UNITED STATES COURT OF APPEALS FOR THE SEVENTH CIRCUIT
March 21, 1972
THOMAS HART KENNEDY, PLAINTIFF-APPELLANT,
ROBERT L. SMITH ET AL., DEFENDANTS-APPELLEES
Swygert, Chief Judge, Duffy, Senior Circuit Judge, and Grant,*fn* District Judge.
DUFFY, Senior Circuit Judge.
This is a suit for damages by a farm landlord (Kennedy) against the operators of a grain elevator (Webbs) and the landlord's tenant (Smith). The suit seeks damages from Smith for breach of a written lease and also seeks to exercise a claimed landlord lien, and to enforce a chattel mortgage against the tenant's share of corn held in the Webbs' grain elevator.
Kennedy also appealed from an order discharging his claim in bankruptcy against Smith but this point is not discussed in his brief and we shall consider it to have been abandoned.
Kennedy has been an Illinois landowner for many years. He also is an attorney and member of the Illinois Bar. He entered into a written lease with Smith by which Smith was to farm two farms owned by Kennedy in Woodford County, Illinois, said lease to commence March 1, 1967, and end the last day of February 1968. This lease was an eleven-page, single-spaced document apparently prepared by Kennedy. Smith proceeded to farm the lands described in the lease during the 1967 farming year.
One of the provisions of the lease stated: "All crops are solely owned by OWNER until division thereof has been accomplished as directed by OWNER, after which the OWNER owns one-half thereof."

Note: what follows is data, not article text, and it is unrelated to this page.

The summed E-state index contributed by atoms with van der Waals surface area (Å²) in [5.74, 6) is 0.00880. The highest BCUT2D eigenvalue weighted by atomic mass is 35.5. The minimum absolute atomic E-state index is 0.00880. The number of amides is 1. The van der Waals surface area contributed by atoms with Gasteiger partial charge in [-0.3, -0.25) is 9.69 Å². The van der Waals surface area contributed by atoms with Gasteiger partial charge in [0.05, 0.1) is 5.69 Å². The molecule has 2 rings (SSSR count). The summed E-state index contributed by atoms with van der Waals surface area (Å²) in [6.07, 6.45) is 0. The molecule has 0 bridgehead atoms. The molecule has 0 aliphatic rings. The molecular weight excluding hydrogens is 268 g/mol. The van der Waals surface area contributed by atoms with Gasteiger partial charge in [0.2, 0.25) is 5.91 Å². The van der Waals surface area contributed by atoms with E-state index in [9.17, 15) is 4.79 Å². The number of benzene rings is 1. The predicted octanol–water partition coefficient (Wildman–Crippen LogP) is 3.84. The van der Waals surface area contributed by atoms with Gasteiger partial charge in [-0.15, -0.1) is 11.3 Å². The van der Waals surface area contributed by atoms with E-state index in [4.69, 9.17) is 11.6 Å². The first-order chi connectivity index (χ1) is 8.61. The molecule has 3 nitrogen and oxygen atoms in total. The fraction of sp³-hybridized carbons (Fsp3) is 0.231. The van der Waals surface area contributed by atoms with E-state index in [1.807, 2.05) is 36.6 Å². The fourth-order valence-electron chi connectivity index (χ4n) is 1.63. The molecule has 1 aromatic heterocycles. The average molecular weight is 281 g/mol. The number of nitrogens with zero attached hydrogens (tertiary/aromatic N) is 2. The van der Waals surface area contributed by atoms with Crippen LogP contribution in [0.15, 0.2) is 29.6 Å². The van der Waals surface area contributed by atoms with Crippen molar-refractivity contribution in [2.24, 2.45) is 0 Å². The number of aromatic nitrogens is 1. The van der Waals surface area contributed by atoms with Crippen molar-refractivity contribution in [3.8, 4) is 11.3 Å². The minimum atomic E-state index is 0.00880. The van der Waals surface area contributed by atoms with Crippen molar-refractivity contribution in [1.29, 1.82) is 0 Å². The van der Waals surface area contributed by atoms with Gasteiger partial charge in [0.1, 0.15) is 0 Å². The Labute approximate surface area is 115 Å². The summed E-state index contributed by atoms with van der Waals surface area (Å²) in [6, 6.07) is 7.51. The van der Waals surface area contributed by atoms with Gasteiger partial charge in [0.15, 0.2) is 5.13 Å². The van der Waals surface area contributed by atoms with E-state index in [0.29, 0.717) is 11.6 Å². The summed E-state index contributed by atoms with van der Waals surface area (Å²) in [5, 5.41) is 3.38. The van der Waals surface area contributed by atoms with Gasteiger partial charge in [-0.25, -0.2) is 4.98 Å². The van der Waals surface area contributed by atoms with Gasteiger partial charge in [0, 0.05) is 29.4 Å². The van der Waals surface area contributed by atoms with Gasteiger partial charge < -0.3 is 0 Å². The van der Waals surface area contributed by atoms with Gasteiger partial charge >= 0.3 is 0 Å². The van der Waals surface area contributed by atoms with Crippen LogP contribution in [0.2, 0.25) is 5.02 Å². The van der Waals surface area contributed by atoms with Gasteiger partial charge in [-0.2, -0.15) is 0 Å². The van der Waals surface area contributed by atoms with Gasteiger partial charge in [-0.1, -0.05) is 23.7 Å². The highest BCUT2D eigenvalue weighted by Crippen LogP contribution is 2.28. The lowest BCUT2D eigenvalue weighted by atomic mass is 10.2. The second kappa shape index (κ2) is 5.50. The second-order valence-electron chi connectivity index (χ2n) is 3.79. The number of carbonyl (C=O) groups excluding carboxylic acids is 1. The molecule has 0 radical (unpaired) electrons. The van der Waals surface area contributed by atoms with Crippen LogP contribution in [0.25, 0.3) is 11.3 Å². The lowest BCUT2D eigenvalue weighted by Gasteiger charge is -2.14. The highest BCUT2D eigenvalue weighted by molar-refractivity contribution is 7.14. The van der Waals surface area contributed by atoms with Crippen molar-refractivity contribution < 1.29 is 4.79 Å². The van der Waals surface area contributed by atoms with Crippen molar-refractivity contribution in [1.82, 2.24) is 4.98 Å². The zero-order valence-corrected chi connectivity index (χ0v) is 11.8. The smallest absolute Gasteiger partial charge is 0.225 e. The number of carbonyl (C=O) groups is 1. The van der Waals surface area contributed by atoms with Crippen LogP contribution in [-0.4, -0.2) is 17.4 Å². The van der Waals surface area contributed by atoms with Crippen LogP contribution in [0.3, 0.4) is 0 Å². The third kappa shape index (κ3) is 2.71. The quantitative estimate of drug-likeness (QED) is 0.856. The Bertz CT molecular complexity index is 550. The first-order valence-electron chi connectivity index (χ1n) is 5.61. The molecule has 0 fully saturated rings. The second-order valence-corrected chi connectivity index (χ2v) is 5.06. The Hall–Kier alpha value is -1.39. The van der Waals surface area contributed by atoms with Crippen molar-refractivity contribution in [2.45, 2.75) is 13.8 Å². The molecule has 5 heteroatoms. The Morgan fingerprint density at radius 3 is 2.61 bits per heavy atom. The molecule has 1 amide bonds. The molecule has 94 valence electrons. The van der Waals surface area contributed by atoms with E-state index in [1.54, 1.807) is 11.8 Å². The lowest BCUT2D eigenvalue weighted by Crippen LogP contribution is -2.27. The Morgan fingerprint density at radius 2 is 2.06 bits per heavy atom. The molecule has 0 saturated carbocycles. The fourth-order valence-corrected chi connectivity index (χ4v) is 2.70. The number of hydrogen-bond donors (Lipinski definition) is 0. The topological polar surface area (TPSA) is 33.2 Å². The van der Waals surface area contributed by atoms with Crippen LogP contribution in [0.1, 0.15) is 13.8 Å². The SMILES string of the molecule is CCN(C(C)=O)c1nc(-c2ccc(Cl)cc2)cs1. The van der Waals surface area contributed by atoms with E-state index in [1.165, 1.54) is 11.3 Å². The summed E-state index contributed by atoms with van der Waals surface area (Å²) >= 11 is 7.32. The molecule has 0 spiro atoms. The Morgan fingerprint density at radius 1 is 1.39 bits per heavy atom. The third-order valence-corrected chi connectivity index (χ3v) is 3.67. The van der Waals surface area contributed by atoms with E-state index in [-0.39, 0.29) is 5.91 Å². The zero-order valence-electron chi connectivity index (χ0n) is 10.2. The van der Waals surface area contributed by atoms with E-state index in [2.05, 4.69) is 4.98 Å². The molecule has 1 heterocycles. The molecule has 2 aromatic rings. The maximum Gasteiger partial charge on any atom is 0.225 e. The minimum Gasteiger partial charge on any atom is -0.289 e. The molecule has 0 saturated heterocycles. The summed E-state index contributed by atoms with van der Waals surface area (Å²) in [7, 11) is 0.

On October 4, 1967, Kennedy wrote the Webbs a letter regarding the disposition of crops from his farms stating, in part: "All this corn is solely owned by me until divided over scale of elevator I designate. I have designated your elevator for this purpose and so notified Kull Brothers and Robert L. Smith, . . ." (Transcript, page 96).
On October 7, 1967, Kennedy wrote a second letter to the Webbs stating, in part: ". . . I greatly appreciate your prompt cooperation in this. It goes to show why I want all 1967 corn produced on my farms to be delivered to your elevator from the fields and weighed on your scale so division can be made, half to me and half to the tenant, Robert L. Smith." (Transcript page 70).
In another letter dated November 20, 1967, Kennedy instructed the Webbs, in pertinent part: ". . . all this corn is mine until divided at the elevator I designate. I have designated your elevator for this purpose and Mr. Smith has been given notice of this. I trust there will be full cooperation all along the line in this matter but that corn must be harvested and delivered to the elevator at the proper time . . . Mr. Smith must perform this obligation." It appears from the evidence presented to the trial court that these written instructions were followed by both Smith and the Webbs. The entire 1967 corn crop was presented at the Webbs' elevator and was then divided by them. Webbs then purchased from Smith, on December 15, 1967, a portion of Smith's share of 6,983 bushels which already had been delivered and issued Webbs' check to Smith for $4,880.
On February 5, 1968, Smith wrote the Webbs that he claimed a lien on the grain delivered to the Webbs' elevator being held for Thomas Hart Kennedy. On February 15, 1968, attorneys representing Kennedy informed the Webbs by letter that Kennedy claimed a lien on all the crops which had been grown on his farm and delivered to the Webbs' elevator. Upon notification of these liens, the Webbs refused to further dispose of the remaining corn in the elevator. However, Kennedy was paid $6,576.03 by the Webbs for his share of the corn at various intervals between October 4, 1967 and February 23, 1968.